Currently, mortgage rates are at a 3-year low, and renters are learning it may be cheaper per month to buy your own home.
According to several loan companies, more applicants are currently being approved than at any other time in the last 10 years. Lending standards have loosened up, so more buyers can qualify.
But not everyone is going to.
Some refinance applicants and would-be home owners are still finding themselves turned down.
Luckily, a denied mortgage application should never be the end of your goal to be a home owner. The key is for you to know why you are turned down.
Ask your lender why your mortgage application was turned down
When it comes to mortgage denials, lending regulations favor the consumer side. If your mortgage application has been turned down, lenders must send you a formal denial letter known as a Statement of Denial or Adverse Action Notice.
However, this letter isn’t always clear. Sometimes, the language or terminology is not familiar to the consumer. For example, it might say “value or type of collateral not sufficient,” which means that the home’s value was lower than expected, or there was an issue with the appraisal.
Because these letters aren’t always specific, it is important for you to contact your lender if you have questions. You have a right to know the reason you were turned down and to understand it.
Common reasons for denied mortgage application include:
- Your downpayment is too small.
- Your debt-to-income ratios is too high.
- Your credit score is too low, or you have inadequate credit.
- Your loan-to-value ratio is too high.
Regardless of the reason, you usually can correct it with some time and effort. In fact, there are times that turning a denial into an approval is actually quite simple.
Are there other loan options available?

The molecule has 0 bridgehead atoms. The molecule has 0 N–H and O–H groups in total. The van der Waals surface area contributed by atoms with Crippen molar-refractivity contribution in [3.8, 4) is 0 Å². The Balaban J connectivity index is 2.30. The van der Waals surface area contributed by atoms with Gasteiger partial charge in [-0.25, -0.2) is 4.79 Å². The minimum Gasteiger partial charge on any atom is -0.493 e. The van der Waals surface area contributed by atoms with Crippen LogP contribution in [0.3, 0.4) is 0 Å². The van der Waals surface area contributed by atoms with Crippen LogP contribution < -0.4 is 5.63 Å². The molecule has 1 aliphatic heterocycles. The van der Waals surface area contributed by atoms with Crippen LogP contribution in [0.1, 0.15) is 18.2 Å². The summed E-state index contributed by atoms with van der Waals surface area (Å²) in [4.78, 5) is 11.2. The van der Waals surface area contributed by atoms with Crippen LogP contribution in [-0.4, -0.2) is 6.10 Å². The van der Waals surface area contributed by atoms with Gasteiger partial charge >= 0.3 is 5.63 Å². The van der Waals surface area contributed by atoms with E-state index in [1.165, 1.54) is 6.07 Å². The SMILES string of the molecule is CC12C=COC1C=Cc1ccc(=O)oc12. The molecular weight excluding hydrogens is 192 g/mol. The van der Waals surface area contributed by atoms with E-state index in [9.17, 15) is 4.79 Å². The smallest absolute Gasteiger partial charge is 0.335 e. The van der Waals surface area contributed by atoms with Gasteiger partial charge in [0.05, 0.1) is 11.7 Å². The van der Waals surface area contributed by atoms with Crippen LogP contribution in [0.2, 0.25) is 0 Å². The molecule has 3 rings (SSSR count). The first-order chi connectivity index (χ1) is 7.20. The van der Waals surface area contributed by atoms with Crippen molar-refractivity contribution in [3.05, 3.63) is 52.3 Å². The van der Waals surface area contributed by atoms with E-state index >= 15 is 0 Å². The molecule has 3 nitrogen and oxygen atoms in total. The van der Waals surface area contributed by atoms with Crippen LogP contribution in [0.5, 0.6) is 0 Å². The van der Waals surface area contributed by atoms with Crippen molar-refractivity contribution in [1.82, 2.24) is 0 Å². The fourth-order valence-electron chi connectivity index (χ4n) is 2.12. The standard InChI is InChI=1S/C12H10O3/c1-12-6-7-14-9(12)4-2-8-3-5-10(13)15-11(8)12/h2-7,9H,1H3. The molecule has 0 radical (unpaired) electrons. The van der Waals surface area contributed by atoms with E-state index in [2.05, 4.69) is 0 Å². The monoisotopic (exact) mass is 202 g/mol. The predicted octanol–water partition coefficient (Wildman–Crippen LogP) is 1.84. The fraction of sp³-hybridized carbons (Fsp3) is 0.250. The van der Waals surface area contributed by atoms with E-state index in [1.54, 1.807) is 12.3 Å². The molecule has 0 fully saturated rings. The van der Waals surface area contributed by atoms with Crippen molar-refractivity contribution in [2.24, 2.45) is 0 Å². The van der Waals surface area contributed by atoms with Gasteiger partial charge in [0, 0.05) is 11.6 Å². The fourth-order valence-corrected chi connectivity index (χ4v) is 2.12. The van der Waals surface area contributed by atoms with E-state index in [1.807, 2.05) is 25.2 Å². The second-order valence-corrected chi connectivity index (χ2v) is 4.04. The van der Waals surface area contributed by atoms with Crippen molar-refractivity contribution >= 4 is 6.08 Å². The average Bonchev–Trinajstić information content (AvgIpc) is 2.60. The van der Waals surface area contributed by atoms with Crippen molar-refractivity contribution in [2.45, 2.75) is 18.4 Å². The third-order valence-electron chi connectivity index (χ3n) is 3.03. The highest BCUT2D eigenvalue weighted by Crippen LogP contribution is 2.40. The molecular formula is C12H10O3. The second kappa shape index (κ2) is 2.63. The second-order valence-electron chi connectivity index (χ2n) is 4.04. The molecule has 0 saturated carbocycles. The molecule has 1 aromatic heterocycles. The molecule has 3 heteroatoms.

You need to know exactly why your mortgage application was denied so that you can figure out the best way to move forward. That way, you can press the issue with your current lender, or perhaps, you might want to apply elsewhere. However, before you put things on hold, you should assume that your lender has not exhausted all options.
Reasons that might explain why a solution was overlooked by the lender:
- The lender might not offer alternative programs.
- Your loan officer is inexperienced with other loan types.
- The underwriter missed a key piece of information.
Of course, there are times when your mortgage application could be turned down for reasons that may disqualify you for one loan, but not every kind of loan.
For example, if your query was denied because your credit score is too low for a conventional loan, you might be still able to qualify for an FHA loan. Typically, conventional loans need a higher credit score and are less lenient for past credit mistakes.
Raise your appraised home value or your credit score
The fix for your mortgage application could be as simple as a quick correction to your credit report. It might be a matter of a couple more points on your credit scores, and the lender might be able to tell you how to increase your credit scores with the help of a rapid rescore.
Non-occupied co-signers can be another option. These are individuals who help you to qualify for the mortgage, but who will not be living in the house. The lender will consider the co-applicant’s income with yours. This will reduce your debt-to-income ratio, and that increases your chances to be approved.
If you were turned down because of the appraisal value of the home, you might want to look at using another lender. Different lenders use different appraisers.
Even when you believe you have exhausted all of your options for qualifying to get a mortgage, you should not let that stop your refinancing plans. If you didn’t qualify one year ago, you may have a chance this year with a new loan program that has become available. For example, the HomeReadyTM mortgage program requires you to have only 3% down, and applicants are allowed to use income from non-borrowing household members in order to qualify.
If you don’t qualify today, you might qualify tomorrow as lending rates are constantly reducing their lending requirements.